HOUSTON – (Aug. 24, 2020) – A new facility that will serve the needs of visual and dramatic arts students and faculty at Rice University is closer to being realized thanks to a generous lead gift from Houston businessman and philanthropist Fayez Sarofim. The building, to be named in honor of Sarofim, will be a 50,000-square-foot facility situated next door to the Moody Center for the Arts and will seek to amplify the arts on campus and in the community.
“Fayez Sarofim has once more made a tremendous difference for the arts in Houston, and we are incredibly indebted and proud to be able to recognize his support with a building named in his honor,” Rice University President David Leebron said. “Without Fayez Sarofim’s generosity and guidance, Rice and many other institutions in Houston would not be what they are today.”
The $25 million building will be built with a combination of university funds and philanthropic donations, including the lead gift from Sarofim.
Once completed, the building will cement the southwest corner of campus as an arts district that will serve as a resource for Rice students and faculty, as well as the larger Houston community. It joins the Moody Center for the Arts, the nearby Shepherd School of Music’s Alice Pratt Brown Hall and the newly built Brockman Hall for Opera.
“We are deeply grateful to Fayez Sarofim for this transformative gift in support of the visual and dramatic arts at Rice,” said Humanities Dean Kathleen Canning. “This new student and faculty arts building will house a vibrant and growing arena of arts teaching and learning at Rice and will foster innovations and collaborations that draw students from all schools at Rice, most notably engineering, architecture and the humanities. This historic gift will elevate the place of the student creative arts in a Rice liberal arts education.”
The facility will also support increasing enrollment in the Visual and Dramatic Arts (VADA) Department and provide new opportunities for collaboration across disciplines. One of Rice’s most popular departments, VADA serves 900 students a year, roughly a quarter of the school’s undergraduate population. Demand for more classes through VADA continues to grow in a variety of majors, including engineering, computer science and architecture.
VADA has grown considerably since the late 1960s, when Houston arts icons Dominique and John de Menil made an extraordinary gift to bring a team of art historians, an art library, a photography and film program, and a host of technical staff to Rice University to form the department. The gift from Fayez Sarofim builds on this tradition of arts patronage at Rice and paves the way for more dynamic art classes and collaborations, as well as a fully integrated and connected arts campus.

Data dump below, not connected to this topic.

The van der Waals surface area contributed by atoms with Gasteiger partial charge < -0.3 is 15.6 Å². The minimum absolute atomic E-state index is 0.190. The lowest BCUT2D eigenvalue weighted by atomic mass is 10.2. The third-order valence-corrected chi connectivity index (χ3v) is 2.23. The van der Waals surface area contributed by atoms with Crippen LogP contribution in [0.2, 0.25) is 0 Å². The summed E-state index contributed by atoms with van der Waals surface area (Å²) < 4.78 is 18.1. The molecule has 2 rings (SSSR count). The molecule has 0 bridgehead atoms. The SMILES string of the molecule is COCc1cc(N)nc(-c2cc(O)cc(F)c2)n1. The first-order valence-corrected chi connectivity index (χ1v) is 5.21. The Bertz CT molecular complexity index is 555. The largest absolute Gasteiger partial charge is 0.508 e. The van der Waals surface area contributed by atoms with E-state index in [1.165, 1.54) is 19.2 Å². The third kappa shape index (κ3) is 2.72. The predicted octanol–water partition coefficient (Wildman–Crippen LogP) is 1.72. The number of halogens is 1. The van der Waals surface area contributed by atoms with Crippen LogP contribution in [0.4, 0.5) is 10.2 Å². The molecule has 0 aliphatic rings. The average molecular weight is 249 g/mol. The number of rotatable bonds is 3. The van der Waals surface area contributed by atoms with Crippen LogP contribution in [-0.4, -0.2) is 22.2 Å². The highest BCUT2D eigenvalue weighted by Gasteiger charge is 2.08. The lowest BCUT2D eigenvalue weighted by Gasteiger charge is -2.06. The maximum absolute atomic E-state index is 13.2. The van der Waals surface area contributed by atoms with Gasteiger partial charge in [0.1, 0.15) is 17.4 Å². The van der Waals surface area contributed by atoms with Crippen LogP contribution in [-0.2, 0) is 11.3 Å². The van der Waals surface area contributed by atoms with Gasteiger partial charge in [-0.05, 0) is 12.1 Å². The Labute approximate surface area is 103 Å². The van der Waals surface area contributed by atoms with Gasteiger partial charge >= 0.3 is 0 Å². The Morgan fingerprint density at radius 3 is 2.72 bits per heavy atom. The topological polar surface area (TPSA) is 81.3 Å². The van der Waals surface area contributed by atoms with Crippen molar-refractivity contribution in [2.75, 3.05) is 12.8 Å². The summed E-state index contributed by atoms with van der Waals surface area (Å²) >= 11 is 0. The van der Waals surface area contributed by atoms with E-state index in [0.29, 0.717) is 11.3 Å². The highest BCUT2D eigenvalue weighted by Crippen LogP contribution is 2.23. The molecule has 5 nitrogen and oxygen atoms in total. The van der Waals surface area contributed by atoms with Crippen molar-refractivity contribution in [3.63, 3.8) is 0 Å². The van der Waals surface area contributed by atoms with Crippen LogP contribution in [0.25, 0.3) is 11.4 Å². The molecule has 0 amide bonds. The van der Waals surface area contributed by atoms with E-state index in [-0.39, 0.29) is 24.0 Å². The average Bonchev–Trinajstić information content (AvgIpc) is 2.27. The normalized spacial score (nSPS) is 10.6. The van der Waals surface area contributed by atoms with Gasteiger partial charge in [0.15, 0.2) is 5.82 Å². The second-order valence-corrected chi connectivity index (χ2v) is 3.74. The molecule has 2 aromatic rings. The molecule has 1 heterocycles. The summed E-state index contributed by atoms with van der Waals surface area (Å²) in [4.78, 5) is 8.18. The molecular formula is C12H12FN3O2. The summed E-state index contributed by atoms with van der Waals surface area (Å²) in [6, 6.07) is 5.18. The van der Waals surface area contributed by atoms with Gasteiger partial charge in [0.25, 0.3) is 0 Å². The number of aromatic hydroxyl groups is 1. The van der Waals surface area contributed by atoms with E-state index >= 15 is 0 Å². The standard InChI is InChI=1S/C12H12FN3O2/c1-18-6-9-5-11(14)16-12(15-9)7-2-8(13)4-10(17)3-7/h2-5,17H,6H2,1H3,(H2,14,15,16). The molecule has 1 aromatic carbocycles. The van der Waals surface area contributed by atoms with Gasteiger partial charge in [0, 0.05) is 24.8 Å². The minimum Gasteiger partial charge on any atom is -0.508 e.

“The students, faculty, and staff in the arts and the humanities at Rice are excited about building upon the Menil legacy as we work with the design team to realize a visionary new space for the student arts at Rice,” Canning said. “Fayez Sarofim’s generous gift has inspired all of us.”
This news release can be found online at news.rice.edu.
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High-resolution images are available for download:
“Fayez Sarofim has once more made a tremendous difference for the arts in Houston, and we are incredibly indebted and proud to be able to recognize his support with a building named in his honor,” Rice University President David Leebron said. (Photo by Jeff Fitlow/Rice University)
One of Rice’s most popular departments, VADA serves 900 students a year, roughly a quarter of the school’s undergraduate population. (Photo by Brandon Martin/Rice University)
The new building joins the Shepherd School of Music’s Alice Pratt Brown Hall and the Brockman Hall for Opera as part of Rice’s arts district. (Photo by Brandon Martin/Rice University)
Located on a 300-acre forested campus in Houston, Rice University is consistently ranked among the nation’s top 20 universities by U.S. News & World Report. Rice has highly respected schools of Architecture, Business, Continuing Studies, Engineering, Humanities, Music, Natural Sciences and Social Sciences and is home to the Baker Institute for Public Policy. With 3,962 undergraduates and 3,027 graduate students, Rice’s undergraduate student-to-faculty ratio is just under 6-to-1. Its residential college system builds close-knit communities and lifelong friendships, just one reason why Rice is ranked No. 1 for lots of race/class interaction and No. 4 for quality of life by the Princeton Review. Rice is also rated as a best value among private universities by Kiplinger’s Personal Finance.